Debates are always a big help to me. More than it trains me to express my thoughts on the certain proposition, it mandates me to do thorough research on the issue raised; thus would make me knowledgeable on it.
For the last two weeks, the university-wide annual open debate tournament has started and a team from our organization participated. I was part of the debating team. Two more steps and we’re down to the finals but for inevitable reasons, we failed. But it was fine with us. It’s always like that, sometimes we win, and sometimes we lose. It doesn’t matter to me anymore. It’s normal.
One of the propositions that we debated on is on the repeal of Republic Act 7942, otherwise known as the Mining Act of 1995. Below are some facts and points our team raised carrying the affirmative stand.
The Philippines is endowed with rich mineral resources, with metallic reserves estimated at 7.1 B metric tons and non-metallic reserves estimated at 51 B metric tons. In 1980, mining accounted for 21.3% of the country’s exports amounting to US$11.2 B. In 2003, this nosedived to US$ 1.6 B or a mere 1.52% of the Gross Domestic Product when world market prices of minerals dropped. The export-oriented, import-dependent character of the country’s mining industry made it extremely vulnerable to world market prices and at the same time failed to lay the ground for the setting-up of basic and heavy industries essential for industrialization.
Moreover, with such Mining Act, reports show that there is a severe lack of attention given to the other aspects of our national welfare.
Experience has impressed upon our countrymen the potentially disastrous effects of large-scale mining operations on the environment, with the Marcopper disaster in Marinduque standing as a classic example of massive degradation. To this day, locals still continue to suffer the ill effects of the tragedy. They have lost their livelihood and their children still fall prey to poisoning from the toxic minerals which have contaminated their water and soil. With a poverty incidence rate of 71.6%, Marinduque is among the most impoverished countries in the country today.
Also, the P1.4-billion Rapu-Rapu Polymetallic Project of Australia-owned Lafayette Company based in Albay is an actual slap to the Mining Act. The Rapu-Rapu project figured in a twin mine spill incident that resulted in widespread fish kills in nearby coastal towns of Bicol. Deplorably, under the Mining Act, Lafayette can get away with a small fine for the irreparable damage it wrought to the area’s marine ecosystem.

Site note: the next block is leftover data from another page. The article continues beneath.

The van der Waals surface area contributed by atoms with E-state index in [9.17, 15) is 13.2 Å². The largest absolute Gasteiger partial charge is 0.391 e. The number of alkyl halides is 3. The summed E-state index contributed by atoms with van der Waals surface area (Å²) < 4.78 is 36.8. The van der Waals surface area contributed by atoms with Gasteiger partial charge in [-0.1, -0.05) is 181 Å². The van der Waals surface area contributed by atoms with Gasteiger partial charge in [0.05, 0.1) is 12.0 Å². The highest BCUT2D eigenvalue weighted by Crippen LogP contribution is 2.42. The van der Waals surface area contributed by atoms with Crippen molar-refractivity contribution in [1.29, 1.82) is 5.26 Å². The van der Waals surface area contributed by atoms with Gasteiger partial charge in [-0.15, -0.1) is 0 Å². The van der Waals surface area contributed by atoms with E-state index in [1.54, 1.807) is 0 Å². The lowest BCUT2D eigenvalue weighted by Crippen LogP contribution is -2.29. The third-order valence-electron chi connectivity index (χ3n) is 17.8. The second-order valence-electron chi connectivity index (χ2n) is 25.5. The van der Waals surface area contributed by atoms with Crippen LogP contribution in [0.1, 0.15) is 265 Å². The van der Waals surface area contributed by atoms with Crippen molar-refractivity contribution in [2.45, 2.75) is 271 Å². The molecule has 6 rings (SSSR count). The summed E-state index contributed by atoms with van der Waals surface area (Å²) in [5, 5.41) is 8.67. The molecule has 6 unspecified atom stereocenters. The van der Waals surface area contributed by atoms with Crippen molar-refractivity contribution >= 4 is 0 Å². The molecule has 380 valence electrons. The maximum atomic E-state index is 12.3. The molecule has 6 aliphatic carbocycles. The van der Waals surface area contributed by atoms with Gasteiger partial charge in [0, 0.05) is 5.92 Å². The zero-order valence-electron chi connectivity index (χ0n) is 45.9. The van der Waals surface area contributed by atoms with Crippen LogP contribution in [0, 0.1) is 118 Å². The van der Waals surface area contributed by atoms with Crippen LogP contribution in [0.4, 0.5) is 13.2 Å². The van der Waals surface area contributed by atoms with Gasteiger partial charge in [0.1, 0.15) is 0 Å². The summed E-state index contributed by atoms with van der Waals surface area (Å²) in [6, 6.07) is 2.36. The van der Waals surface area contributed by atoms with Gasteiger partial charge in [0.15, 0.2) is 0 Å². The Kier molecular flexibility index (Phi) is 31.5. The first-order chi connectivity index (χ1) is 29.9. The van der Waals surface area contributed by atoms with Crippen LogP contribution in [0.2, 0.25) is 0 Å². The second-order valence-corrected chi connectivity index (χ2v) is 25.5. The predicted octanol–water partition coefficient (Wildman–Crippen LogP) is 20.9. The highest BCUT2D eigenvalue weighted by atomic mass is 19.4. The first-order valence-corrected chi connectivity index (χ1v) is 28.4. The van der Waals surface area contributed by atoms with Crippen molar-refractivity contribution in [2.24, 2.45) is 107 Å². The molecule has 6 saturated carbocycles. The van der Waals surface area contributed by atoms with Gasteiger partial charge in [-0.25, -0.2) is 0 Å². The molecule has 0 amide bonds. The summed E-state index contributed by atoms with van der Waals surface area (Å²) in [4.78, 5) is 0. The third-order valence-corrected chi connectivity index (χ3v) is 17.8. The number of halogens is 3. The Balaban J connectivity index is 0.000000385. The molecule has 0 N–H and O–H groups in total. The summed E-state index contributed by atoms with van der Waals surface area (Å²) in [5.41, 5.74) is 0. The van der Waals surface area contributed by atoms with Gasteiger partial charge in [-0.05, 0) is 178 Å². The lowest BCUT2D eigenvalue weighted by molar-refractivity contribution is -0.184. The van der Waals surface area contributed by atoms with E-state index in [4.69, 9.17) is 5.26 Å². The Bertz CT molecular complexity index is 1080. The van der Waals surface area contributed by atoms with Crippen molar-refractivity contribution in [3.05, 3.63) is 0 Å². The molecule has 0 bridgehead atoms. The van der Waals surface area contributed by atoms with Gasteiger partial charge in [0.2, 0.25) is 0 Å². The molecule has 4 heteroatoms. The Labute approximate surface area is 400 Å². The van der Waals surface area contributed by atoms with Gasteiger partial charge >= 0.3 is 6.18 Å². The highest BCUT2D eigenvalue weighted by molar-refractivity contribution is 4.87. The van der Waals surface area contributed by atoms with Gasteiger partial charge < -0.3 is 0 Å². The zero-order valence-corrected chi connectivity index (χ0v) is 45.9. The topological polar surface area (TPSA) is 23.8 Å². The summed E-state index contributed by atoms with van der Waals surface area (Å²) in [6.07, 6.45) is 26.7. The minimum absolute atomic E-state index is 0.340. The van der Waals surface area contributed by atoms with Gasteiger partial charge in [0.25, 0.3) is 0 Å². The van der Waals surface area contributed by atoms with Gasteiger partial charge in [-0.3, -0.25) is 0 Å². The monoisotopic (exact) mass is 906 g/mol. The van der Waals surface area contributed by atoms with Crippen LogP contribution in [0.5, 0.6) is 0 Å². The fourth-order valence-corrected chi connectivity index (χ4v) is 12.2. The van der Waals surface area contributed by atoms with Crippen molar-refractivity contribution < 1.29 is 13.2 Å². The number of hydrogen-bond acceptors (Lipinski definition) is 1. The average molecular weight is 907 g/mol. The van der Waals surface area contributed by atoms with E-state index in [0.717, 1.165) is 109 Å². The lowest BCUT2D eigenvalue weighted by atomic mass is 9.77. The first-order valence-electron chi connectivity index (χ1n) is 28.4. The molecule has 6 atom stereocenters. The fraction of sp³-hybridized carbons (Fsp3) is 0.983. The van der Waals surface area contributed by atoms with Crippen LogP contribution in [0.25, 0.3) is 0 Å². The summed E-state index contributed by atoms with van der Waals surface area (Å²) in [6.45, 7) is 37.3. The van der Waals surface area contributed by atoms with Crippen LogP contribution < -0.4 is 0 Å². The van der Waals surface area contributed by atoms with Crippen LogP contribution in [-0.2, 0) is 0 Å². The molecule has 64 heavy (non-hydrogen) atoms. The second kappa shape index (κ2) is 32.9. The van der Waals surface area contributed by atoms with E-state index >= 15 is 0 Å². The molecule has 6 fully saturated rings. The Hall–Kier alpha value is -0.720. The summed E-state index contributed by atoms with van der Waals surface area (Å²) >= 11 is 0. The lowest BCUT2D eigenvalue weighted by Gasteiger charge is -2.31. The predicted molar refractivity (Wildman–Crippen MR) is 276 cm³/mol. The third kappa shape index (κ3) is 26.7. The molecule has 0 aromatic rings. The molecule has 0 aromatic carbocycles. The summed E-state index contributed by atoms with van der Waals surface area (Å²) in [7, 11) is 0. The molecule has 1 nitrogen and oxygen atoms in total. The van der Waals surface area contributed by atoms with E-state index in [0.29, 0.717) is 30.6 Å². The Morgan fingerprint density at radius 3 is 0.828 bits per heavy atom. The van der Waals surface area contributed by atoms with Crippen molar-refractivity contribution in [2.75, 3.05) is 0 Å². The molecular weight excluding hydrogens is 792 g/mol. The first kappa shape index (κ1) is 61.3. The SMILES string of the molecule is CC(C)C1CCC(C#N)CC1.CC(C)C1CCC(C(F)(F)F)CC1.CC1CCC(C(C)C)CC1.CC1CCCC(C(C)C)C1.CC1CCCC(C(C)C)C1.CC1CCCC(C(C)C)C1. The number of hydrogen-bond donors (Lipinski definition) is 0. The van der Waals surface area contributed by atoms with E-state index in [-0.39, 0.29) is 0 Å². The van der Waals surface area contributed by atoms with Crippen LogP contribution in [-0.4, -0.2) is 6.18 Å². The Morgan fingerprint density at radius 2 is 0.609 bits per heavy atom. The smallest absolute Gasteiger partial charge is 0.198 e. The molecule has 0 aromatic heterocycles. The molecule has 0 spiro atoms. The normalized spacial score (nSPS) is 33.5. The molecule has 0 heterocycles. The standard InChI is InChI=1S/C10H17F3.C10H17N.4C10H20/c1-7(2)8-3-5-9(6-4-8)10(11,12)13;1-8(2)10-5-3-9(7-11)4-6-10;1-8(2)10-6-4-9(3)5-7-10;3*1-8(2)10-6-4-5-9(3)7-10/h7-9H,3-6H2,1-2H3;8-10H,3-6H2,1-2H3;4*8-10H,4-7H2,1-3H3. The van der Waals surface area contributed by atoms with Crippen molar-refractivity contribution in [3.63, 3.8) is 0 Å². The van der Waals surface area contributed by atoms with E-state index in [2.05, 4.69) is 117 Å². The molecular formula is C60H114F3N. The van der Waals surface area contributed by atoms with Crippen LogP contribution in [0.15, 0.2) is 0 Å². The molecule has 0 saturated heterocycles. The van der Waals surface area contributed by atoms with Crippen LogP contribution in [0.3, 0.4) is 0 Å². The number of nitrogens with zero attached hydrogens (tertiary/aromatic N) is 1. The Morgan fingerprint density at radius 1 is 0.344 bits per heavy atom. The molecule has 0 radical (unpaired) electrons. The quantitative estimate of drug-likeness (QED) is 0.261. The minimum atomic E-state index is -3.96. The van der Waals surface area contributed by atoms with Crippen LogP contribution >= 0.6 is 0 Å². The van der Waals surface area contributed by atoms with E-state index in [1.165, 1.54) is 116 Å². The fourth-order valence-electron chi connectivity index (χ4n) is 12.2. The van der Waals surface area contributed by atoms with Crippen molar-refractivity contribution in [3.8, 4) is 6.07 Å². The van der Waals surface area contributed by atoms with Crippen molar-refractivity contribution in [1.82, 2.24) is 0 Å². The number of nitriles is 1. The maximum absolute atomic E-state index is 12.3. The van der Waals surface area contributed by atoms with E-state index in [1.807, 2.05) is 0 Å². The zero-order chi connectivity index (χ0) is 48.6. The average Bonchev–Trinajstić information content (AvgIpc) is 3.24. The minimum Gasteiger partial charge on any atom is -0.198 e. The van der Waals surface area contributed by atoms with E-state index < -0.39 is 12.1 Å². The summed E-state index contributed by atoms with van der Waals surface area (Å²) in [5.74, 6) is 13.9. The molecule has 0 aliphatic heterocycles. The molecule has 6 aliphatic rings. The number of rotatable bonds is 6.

In addition to these consequences to both environment and health, it must be noted that since the Mining Act was put into effect eleven years ago, several violations against the rights of indigenous peoples have been committed by large mining companies. Foreign mining firms have been employing the services of military and paramilitary groups to quell resistance from the local communities, thus displacing the people from their own land and undermining their culture. Gross violations of human rights are given legal cloak via Section 75 of the law which gives mining companies easement rights – that when mining areas are so situated that for purposes of more convenient mining operations, the contractor upon payment of just compensation to the owner of the land, shall be entitled to enter and occupy the said mining areas or lands.
These saddening issues are emphasized because of the detriments of the Mining Code which, for the strong reasons, necessitates the need for it to be repealed.
Foreign-owned and controlled large-scale mining is not a new development. It has spanned the decades, yet the country’s economy remains in a slump. It is therefore both dangerous and unwise to assume at this point that further liberalization of the mining industry is the solution to our financial woes. Prudent utilization of our mineral resources is indeed necessary for national industrialization and progress, but allowing foreign corporations full control and ownership of mining projects only defeats this objective.
We can no longer afford to simply stay silent while our natural resources are being molested. Something has to be done. Thus, it is imperative that the government adopt a policy on mining which will enshrine the welfare of Filipinos, something which the existing Mining Act miserably fails to accomplish.
(The above article is an excerpt taken from my constructive speech.)